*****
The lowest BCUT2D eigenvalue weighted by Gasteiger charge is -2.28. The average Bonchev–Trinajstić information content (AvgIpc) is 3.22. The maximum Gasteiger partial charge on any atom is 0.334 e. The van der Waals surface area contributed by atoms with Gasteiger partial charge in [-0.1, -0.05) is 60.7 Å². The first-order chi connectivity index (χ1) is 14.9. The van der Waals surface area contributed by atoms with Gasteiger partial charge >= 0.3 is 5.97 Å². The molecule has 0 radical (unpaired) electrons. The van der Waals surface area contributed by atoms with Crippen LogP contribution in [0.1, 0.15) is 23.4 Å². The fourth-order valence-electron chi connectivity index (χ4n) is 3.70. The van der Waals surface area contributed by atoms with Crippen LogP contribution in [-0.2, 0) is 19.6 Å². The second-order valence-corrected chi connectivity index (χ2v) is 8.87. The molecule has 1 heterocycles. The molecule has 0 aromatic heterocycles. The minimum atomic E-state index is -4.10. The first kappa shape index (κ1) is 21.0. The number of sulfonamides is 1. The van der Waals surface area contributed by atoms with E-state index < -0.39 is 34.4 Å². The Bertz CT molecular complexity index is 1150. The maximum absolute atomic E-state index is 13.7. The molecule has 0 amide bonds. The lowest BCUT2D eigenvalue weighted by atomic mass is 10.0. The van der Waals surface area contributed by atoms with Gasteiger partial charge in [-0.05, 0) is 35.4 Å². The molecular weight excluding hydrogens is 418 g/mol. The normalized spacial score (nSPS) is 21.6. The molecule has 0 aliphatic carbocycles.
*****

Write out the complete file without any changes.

The lowest BCUT2D eigenvalue weighted by Gasteiger charge is -2.28. The average Bonchev–Trinajstić information content (AvgIpc) is 3.22. The maximum Gasteiger partial charge on any atom is 0.334 e. The van der Waals surface area contributed by atoms with Gasteiger partial charge in [-0.1, -0.05) is 60.7 Å². The first-order chi connectivity index (χ1) is 14.9. The van der Waals surface area contributed by atoms with Gasteiger partial charge >= 0.3 is 5.97 Å². The molecule has 0 radical (unpaired) electrons. The van der Waals surface area contributed by atoms with Crippen LogP contribution in [0.1, 0.15) is 23.4 Å². The fourth-order valence-electron chi connectivity index (χ4n) is 3.70. The van der Waals surface area contributed by atoms with Crippen LogP contribution in [-0.2, 0) is 19.6 Å². The second-order valence-corrected chi connectivity index (χ2v) is 8.87. The molecule has 1 heterocycles. The molecule has 0 aromatic heterocycles. The minimum atomic E-state index is -4.10. The first kappa shape index (κ1) is 21.0. The number of sulfonamides is 1. The van der Waals surface area contributed by atoms with E-state index < -0.39 is 34.4 Å². The Bertz CT molecular complexity index is 1150. The maximum absolute atomic E-state index is 13.7. The molecule has 0 amide bonds. The lowest BCUT2D eigenvalue weighted by atomic mass is 10.0. The van der Waals surface area contributed by atoms with Gasteiger partial charge in [-0.05, 0) is 35.4 Å². The molecular weight excluding hydrogens is 418 g/mol. The normalized spacial score (nSPS) is 21.6. The molecule has 0 aliphatic carbocycles.